Having discovered his batting skills in the Indian home season that preceded, Irfan Pathan excelled at his primary role – that of being India’s strike new-ball bowler – in the Karachi Test of 2006, dismissing three top-class batsmen off successive deliveries in the first over of the game.
That Pakistan ended up winning this match by a margin of 341 runs in just four days merely adds to the nuttiness of Irfan Pathan’s feat on that late February morning in Karachi.
The preceding two Tests at Lahore and Faisalabad had been snooze-fests, with runs scored in their gallons and nothing but unrelenting toil for the bowlers. Pathan had come under fire, with questions being raised about his action, which was perhaps not as smooth and repeatable as it once had been. A tad harsh considering the collective aggregate score for batsmen versus bowlers across the two previous matches was 2,791 runs for 36 wickets.
Despite his struggles, Pathan was handed the new ball once again by Rahul Dravid, who had won the toss and noticed a hint of moisture in the pitch – a rarity on this tour that had to be taken full advantage of.
The first three deliveries of the match did little to signal what was to come. Salman Butt prodded away the first before leaving the next two, as Pathan searched for an appropriate line.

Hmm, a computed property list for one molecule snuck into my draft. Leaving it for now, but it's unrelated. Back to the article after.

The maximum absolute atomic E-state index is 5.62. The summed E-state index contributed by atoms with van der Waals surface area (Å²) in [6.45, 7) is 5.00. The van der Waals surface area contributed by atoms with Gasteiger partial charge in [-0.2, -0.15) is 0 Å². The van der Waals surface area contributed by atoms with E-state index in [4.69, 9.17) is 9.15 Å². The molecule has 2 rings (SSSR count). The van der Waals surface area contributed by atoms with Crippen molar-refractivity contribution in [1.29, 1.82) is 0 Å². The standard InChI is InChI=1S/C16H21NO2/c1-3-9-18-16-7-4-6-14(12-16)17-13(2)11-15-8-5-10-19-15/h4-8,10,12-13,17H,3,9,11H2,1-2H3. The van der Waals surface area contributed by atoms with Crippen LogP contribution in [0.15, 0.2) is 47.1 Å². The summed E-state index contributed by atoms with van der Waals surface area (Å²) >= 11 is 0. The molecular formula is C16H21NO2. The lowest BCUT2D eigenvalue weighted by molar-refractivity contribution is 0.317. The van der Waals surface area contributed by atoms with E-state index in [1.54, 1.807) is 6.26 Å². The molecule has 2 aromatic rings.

Then it happened. The perfect outswinger, from lefty to lefty; a good length ball starting on middle and moving away before catching Butt’s edge, with Dravid taking a low catch at slip.
The next one – the best of the lot – left Younis Khan looking like a perplexed, husk of a man. Going forward to drive through the off side, the ball swung in late and crashed into his advancing front pad. The umpire did the rest.
Naturally, Mohammad Yousuf took his time as he strolled to the crease, knowing he had momentum to curb. As with all hattrick balls, the infield was packed: five in the cordon and only one fielder out of shot. Yousuf marked his guard, checked it, and then stepped aside to survey a claustrophobic field.
What followed was almost a carbon copy of the previous delivery, only Pathan had started this one closer in to the stumps. It was quicker, too, and with Yousuf new to the crease, it was too good – even for him. Middle stump was left staggered, Yousuf melancholic and Pakistan reeling on 0-3, with the game just an over old.
With that, Pathan became only the second Indian player to take a Test hat-trick and the first bowler in the history of the game to take three-in-three in the first over of a Test.
First published in December 2013